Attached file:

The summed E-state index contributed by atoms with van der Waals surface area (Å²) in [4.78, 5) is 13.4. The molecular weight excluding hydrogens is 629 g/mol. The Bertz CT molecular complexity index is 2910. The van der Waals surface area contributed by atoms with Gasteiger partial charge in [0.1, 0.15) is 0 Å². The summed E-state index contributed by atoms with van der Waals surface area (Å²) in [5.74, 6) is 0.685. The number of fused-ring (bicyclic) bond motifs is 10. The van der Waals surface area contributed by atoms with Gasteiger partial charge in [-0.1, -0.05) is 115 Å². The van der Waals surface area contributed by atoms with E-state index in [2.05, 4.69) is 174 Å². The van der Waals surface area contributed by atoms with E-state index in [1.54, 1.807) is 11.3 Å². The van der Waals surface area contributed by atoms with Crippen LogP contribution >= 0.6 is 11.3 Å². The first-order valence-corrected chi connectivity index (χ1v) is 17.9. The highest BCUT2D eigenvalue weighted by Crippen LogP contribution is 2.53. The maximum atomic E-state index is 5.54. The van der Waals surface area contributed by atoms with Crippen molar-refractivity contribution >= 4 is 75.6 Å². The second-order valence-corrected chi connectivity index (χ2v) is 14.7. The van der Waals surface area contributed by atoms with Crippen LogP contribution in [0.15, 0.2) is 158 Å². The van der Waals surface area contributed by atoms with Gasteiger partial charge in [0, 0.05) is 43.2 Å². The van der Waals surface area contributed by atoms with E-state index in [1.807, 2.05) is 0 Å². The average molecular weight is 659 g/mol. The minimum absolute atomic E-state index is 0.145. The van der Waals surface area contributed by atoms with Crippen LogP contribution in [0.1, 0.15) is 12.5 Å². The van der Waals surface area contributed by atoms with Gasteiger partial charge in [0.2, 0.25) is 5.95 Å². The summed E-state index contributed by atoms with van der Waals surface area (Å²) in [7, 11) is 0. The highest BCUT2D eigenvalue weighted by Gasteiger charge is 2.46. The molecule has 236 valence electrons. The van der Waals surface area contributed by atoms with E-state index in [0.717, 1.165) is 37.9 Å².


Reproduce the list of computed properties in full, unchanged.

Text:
The summed E-state index contributed by atoms with van der Waals surface area (Å²) in [4.78, 5) is 13.4. The molecular weight excluding hydrogens is 629 g/mol. The Bertz CT molecular complexity index is 2910. The van der Waals surface area contributed by atoms with Gasteiger partial charge in [0.1, 0.15) is 0 Å². The summed E-state index contributed by atoms with van der Waals surface area (Å²) in [5.74, 6) is 0.685. The number of fused-ring (bicyclic) bond motifs is 10. The van der Waals surface area contributed by atoms with Gasteiger partial charge in [-0.1, -0.05) is 115 Å². The van der Waals surface area contributed by atoms with E-state index in [2.05, 4.69) is 174 Å². The van der Waals surface area contributed by atoms with E-state index in [1.54, 1.807) is 11.3 Å². The van der Waals surface area contributed by atoms with Crippen LogP contribution >= 0.6 is 11.3 Å². The first-order valence-corrected chi connectivity index (χ1v) is 17.9. The highest BCUT2D eigenvalue weighted by Crippen LogP contribution is 2.53. The maximum atomic E-state index is 5.54. The van der Waals surface area contributed by atoms with Crippen molar-refractivity contribution >= 4 is 75.6 Å². The second-order valence-corrected chi connectivity index (χ2v) is 14.7. The van der Waals surface area contributed by atoms with Crippen LogP contribution in [0.15, 0.2) is 158 Å². The van der Waals surface area contributed by atoms with Gasteiger partial charge in [0, 0.05) is 43.2 Å². The van der Waals surface area contributed by atoms with E-state index in [1.807, 2.05) is 0 Å². The average molecular weight is 659 g/mol. The minimum absolute atomic E-state index is 0.145. The van der Waals surface area contributed by atoms with Crippen LogP contribution in [0.1, 0.15) is 12.5 Å². The van der Waals surface area contributed by atoms with Gasteiger partial charge in [0.2, 0.25) is 5.95 Å². The summed E-state index contributed by atoms with van der Waals surface area (Å²) in [7, 11) is 0. The highest BCUT2D eigenvalue weighted by Gasteiger charge is 2.46. The molecule has 236 valence electrons. The van der Waals surface area contributed by atoms with E-state index in [0.717, 1.165) is 37.9 Å².